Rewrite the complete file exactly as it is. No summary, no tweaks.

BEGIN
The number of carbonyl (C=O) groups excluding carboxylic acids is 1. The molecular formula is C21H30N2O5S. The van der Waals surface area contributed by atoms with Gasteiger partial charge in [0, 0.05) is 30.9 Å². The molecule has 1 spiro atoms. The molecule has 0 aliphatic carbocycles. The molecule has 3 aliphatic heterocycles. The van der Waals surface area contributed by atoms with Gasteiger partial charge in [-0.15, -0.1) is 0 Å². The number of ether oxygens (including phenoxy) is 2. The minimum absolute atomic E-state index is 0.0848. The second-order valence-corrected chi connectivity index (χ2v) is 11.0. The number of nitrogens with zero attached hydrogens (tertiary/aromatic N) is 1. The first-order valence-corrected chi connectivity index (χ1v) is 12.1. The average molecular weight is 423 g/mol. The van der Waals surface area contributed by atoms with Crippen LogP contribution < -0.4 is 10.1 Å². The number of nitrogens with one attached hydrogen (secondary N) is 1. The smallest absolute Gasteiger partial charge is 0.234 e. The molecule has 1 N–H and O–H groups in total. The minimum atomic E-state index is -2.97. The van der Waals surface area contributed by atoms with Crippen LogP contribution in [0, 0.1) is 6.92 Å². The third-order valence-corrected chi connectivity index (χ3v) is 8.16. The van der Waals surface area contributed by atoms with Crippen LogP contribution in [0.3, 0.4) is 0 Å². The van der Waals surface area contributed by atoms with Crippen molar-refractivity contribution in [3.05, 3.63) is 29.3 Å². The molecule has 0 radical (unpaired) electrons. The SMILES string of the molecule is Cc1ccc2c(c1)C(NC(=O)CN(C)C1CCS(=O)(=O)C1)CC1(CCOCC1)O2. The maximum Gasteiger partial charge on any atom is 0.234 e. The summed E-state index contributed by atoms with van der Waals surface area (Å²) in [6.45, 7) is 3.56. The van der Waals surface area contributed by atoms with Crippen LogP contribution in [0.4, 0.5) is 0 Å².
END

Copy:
The number of carbonyl (C=O) groups excluding carboxylic acids is 1. The molecular formula is C21H30N2O5S. The van der Waals surface area contributed by atoms with Gasteiger partial charge in [0, 0.05) is 30.9 Å². The molecule has 1 spiro atoms. The molecule has 0 aliphatic carbocycles. The molecule has 3 aliphatic heterocycles. The van der Waals surface area contributed by atoms with Gasteiger partial charge in [-0.15, -0.1) is 0 Å². The number of ether oxygens (including phenoxy) is 2. The minimum absolute atomic E-state index is 0.0848. The second-order valence-corrected chi connectivity index (χ2v) is 11.0. The number of nitrogens with zero attached hydrogens (tertiary/aromatic N) is 1. The first-order valence-corrected chi connectivity index (χ1v) is 12.1. The average molecular weight is 423 g/mol. The van der Waals surface area contributed by atoms with Crippen LogP contribution < -0.4 is 10.1 Å². The number of nitrogens with one attached hydrogen (secondary N) is 1. The smallest absolute Gasteiger partial charge is 0.234 e. The molecule has 1 N–H and O–H groups in total. The minimum atomic E-state index is -2.97. The van der Waals surface area contributed by atoms with Crippen LogP contribution in [0, 0.1) is 6.92 Å². The third-order valence-corrected chi connectivity index (χ3v) is 8.16. The van der Waals surface area contributed by atoms with Crippen LogP contribution in [0.3, 0.4) is 0 Å². The van der Waals surface area contributed by atoms with Crippen molar-refractivity contribution in [3.05, 3.63) is 29.3 Å². The molecule has 0 radical (unpaired) electrons. The SMILES string of the molecule is Cc1ccc2c(c1)C(NC(=O)CN(C)C1CCS(=O)(=O)C1)CC1(CCOCC1)O2. The maximum Gasteiger partial charge on any atom is 0.234 e. The summed E-state index contributed by atoms with van der Waals surface area (Å²) in [6.45, 7) is 3.56. The van der Waals surface area contributed by atoms with Crippen LogP contribution in [0.4, 0.5) is 0 Å².